Yes, Tri-County Health Department (TCHD) requires that all on-site wastewater treatment system (OWTS) installers be licensed with our Department. In order to obtain a license, TCHD must receive a completed application, affidavit of citizenship, and license fee. In addition, the applicant must take and pass the system’s contractor exam. The exam covers various sections of the Onsite Wastewater Treatment System Regulations and you can take an exam at one of our four Environmental Health offices during business hours (8am-5pm M-F, closed from noon – 1:00pm). The license is valid from January 1 to December 31 and must be renewed every year. Starting October 1, 2019, all licensed installers will be required to attend a National Association of Wastewater Technicians (NAWT) Installer Course and obtain a certification prior to receiving a TCHD license.
In order to become licensed as a septic system pumper/cleaner with Tri-County Health Department (TCHD) contact one of our four Environmental Health offices. You will need to fill out an application, pay a fee, and complete an affidavit of citizenship. The license is valid from January 1 to December 31 and must be renewed every year. Starting October 1, 2019, all licensed cleaners will be required to attend a National Association of Wastewater Technicians (NAWT) Vacuum Truck Course or Operation and Maintenance I Course prior to receiving a TCHD license.
All on-site wastewater treatment system (OWTS) use permit inspectors must be certified by the National Association of Wastewater Technicians (NAWT). This can be accomplished by visiting the Colorado Professionals in Onsite Wastewater (CPOW) website and signing up for the two day NAWT Inspector course. You can also view NAWT’s website. Recertification must occur every two years by attending 8 credit hours of NAWT courses or attending 8 credit hours of other NAWT approved OWTS courses. Copies of the initial certification and/or subsequent re-certifications must be submitted to Tri-County Health Department (TCHD). NAWT maintains online lists of certified use permit inspectors.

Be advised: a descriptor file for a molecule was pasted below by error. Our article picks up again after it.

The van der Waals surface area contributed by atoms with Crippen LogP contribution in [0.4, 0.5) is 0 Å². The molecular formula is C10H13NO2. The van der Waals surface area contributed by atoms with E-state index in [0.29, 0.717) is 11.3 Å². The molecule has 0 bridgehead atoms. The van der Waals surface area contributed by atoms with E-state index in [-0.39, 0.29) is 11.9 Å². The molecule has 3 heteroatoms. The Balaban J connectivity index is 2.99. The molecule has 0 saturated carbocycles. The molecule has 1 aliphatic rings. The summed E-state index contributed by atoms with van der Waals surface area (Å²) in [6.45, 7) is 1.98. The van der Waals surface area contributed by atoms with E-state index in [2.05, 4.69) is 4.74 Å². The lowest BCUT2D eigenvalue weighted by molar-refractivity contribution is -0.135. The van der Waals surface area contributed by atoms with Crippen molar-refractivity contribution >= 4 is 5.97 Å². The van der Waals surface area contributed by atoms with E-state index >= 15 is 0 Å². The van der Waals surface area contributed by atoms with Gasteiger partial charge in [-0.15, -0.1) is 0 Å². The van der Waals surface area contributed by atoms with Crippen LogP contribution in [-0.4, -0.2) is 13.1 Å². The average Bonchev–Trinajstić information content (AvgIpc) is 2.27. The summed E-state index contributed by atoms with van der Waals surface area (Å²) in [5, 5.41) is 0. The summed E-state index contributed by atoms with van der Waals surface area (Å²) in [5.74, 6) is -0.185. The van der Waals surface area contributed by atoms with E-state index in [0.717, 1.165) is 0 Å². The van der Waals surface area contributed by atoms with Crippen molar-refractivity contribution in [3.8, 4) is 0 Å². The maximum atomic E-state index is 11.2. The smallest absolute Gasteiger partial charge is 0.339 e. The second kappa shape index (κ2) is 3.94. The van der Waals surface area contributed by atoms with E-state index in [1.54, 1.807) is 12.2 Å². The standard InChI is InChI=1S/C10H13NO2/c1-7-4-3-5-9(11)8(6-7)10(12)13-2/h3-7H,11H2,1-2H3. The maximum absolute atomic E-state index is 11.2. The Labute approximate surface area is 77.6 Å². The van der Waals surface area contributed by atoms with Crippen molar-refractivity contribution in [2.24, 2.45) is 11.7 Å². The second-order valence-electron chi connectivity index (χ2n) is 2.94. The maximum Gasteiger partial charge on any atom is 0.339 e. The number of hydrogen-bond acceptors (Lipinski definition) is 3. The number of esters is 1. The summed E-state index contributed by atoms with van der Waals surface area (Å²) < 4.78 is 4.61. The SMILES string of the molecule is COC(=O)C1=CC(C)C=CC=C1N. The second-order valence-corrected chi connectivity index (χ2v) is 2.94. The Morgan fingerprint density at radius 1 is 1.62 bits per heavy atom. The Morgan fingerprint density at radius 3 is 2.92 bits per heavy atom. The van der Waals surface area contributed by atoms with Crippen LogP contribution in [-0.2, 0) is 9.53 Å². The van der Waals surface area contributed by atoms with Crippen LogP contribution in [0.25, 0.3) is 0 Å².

TCHD cannot recommend a Septic System Professional. However, TCHD provides a document titled “Tri-County Health Department Guide to Selecting an Onsite Wastewater Treatment System Installation and Service Professional”, to assist you in selecting a professional.
The Denver Health Tuberculosis Clinic provides low-cost diagnostic testing and treatment. If they diagnose you with TB, your treatment will be offered for free. Please call (303) 602-7240 to schedule an appointment with the Denver Health TB clinic. Denver Metro Tuberculosis Clinic at Denver Health
FREE Condoms, Birth Control Pills, Nuvaring, Depo injection, Nexplanon, IUDs, and Emergency Contraception (Plan B and Ella).
The Baby & Me - Tobacco Free Program provides support to help moms quit smoking during their pregnancy and to stay quit after delivery. After the birth of the baby, moms who continue to be smoke free receive a monthly voucher for free diapers or wipes for their baby's first year.
The Women, Infants and Children Program, also known as WIC is a federally funded program. WIC provides nutrition information, medical referrals, breastfeeding support, prenatal nutrition education classes, health screenings and nutritious foods to qualifying families. Learn more about WIC and WIC foods by watching the
WIC welcomes men and all caregivers of children. WIC recognizes the important roles fathers, and all caregivers play in caring for children. Fathers caregivers are encouraged to bring their family to appointments, attend nutrition and health education and use the eWIC in grocery stores.